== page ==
The three-year agreement with retroactive effect to July 23, 2016 provides for salary increases and performance improvements for approximately 3,000 conductors. Canada has 49,422 kilometers (30,709 miles) of total distance, of which only 129 kilometers (80 miles) are electrified. Canada uses track 1,435 mm (4ft 8 1/2 in) (standard gauge) for most of its rail system. The exceptions are small, isolated lines in the North American main rail network used in extractive industries such as mining or forestry, some of which are narrow-track and Toronto`s wide-track and subway lines. “We are pleased to have reached this agreement with the members of TCRC-CTY,” said Mike Cory, Executive Vice President and Chief Operating Officer of CN. This agreement is proof of the benefits of relationship building and we look forward to continuing to promote this relationship in the future. Together, we have concluded this agreement without interruption of work that allows us to continue to offer a quality service to our customers. CN is a true backbone of the economy, whose team of approximately 23,000 railway workers a year transports more than $250 billion in goods across a wide range of industries, from commodities to finished products to a rail network of about 20,000 miles of lines that spans Canada and Central America. CN – Canadian National Railway Company, with their operating railway subsidiaries – serves the cities and ports of Vancouver, Prince Rupert, B.C., Montreal, Halifax, New Orleans and Mobile, Ala., and the metropolitan areas of Toronto, Edmonton, Winnipeg, Calgary, Chicago, Memphis, Detroit, Duluth, Minn./Superior, Wis., and Jackson, Miss., with links to all points in North America. For more information about CN, please visit the company`s website at www.cn.ca. The new collective agreement, which runs until July 22, 2022, focuses on safety issues, with a particular focus on crew fatigue and work schedules, according to the Teamsters. But the Canadian government will have to address rail industry fatigue in future regulations, said TCRC President Lyndon Isaak. Canada has a large and well-developed rail system, which today carries mainly freight. There are two major privately owned transcontinental freight rail systems, Canadian National and Canadian Pacific Railway.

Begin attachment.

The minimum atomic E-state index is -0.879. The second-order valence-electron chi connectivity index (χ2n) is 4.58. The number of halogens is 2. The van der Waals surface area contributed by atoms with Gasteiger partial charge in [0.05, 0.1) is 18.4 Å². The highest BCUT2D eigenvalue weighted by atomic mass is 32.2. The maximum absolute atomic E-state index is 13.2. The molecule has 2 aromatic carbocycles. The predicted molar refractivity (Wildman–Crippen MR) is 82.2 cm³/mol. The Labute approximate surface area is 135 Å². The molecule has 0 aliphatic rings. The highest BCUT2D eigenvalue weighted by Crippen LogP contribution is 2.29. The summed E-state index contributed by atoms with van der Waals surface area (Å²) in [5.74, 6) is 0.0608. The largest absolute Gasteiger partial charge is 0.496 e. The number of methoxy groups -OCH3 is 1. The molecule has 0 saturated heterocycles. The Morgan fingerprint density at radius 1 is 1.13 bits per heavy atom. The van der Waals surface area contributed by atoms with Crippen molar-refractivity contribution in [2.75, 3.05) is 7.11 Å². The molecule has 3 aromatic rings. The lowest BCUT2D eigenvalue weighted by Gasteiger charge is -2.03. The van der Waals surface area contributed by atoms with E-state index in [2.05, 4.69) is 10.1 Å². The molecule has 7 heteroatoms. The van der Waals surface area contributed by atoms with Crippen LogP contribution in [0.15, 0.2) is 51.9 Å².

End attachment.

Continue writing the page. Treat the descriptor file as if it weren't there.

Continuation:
National passenger services are provided by the federal crown company Via Rail. Three Canadian cities have commuter trains: in the Montreal area by the Agence métropolitaine de transport, in the Toronto area with GO Transit and in the Vancouver area with the West Coast Express. These and other cities are also served by trams or metro systems. Smaller railways, such as the Ontario Northland Railway and algoma Central Railway, also operate passenger trains to remote rural areas. The Rocky Mountaineer and Royal Canadian Pacific offer rail tours in the Rockies. Canadian National (NYSE: CNI) and members of the Teamsters Canada Rail Conference (TCRC) have voted to ratify a new three-year collective agreement, the groups said. Unifor Local 100 represents workers in the Canadian rail sector and motor vehicle loading facilities in the United States; Canadian National Railway, VIA Rail, Algoma Central Railway, Essex Railway, Hudson Bay Railway, Carlton Trail Railway and Autoport INC “We are pleased to have entered into these agreements,” JJ Ruest, CEO of Canadian National (CN), said in a statement late Friday. CN did not contain any details about the collective agreement.
“Previously, Ottawa routinely violated the right of rail workers to strike. But this government has remained calm and focused on helping the parties reach an agreement and it has worked,” said François Laporte, President of Teamsters Canada. The agreement also defines shiftwork periods, calls for an 8% wage increase for the sector during the three-year agreement, and makes some changes to employees` health and social security plans. . . .